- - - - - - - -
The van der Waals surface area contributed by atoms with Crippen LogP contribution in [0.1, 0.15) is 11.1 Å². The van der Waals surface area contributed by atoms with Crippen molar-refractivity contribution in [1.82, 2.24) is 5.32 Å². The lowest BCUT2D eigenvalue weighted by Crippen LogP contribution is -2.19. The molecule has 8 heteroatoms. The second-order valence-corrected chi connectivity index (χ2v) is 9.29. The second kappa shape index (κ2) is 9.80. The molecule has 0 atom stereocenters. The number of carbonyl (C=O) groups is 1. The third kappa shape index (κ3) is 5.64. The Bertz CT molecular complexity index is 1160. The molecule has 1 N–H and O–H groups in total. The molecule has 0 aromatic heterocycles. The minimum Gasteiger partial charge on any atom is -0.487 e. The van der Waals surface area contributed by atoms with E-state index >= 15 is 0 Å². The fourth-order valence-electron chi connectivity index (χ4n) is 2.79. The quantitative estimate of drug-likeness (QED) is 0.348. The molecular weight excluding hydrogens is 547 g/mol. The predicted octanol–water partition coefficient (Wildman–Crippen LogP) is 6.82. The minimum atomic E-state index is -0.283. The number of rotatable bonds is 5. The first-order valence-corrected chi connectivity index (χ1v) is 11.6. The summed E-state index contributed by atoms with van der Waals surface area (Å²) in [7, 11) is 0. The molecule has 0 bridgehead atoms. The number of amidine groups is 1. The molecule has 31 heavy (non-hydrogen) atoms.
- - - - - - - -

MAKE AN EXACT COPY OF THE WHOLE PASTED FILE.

The van der Waals surface area contributed by atoms with Crippen LogP contribution in [0.1, 0.15) is 11.1 Å². The van der Waals surface area contributed by atoms with Crippen molar-refractivity contribution in [1.82, 2.24) is 5.32 Å². The lowest BCUT2D eigenvalue weighted by Crippen LogP contribution is -2.19. The molecule has 8 heteroatoms. The second-order valence-corrected chi connectivity index (χ2v) is 9.29. The second kappa shape index (κ2) is 9.80. The molecule has 0 atom stereocenters. The number of carbonyl (C=O) groups is 1. The third kappa shape index (κ3) is 5.64. The Bertz CT molecular complexity index is 1160. The molecule has 1 N–H and O–H groups in total. The molecule has 0 aromatic heterocycles. The minimum Gasteiger partial charge on any atom is -0.487 e. The van der Waals surface area contributed by atoms with E-state index >= 15 is 0 Å². The fourth-order valence-electron chi connectivity index (χ4n) is 2.79. The quantitative estimate of drug-likeness (QED) is 0.348. The molecular weight excluding hydrogens is 547 g/mol. The predicted octanol–water partition coefficient (Wildman–Crippen LogP) is 6.82. The minimum atomic E-state index is -0.283. The number of rotatable bonds is 5. The first-order valence-corrected chi connectivity index (χ1v) is 11.6. The summed E-state index contributed by atoms with van der Waals surface area (Å²) in [7, 11) is 0. The molecule has 0 bridgehead atoms. The number of amidine groups is 1. The molecule has 31 heavy (non-hydrogen) atoms.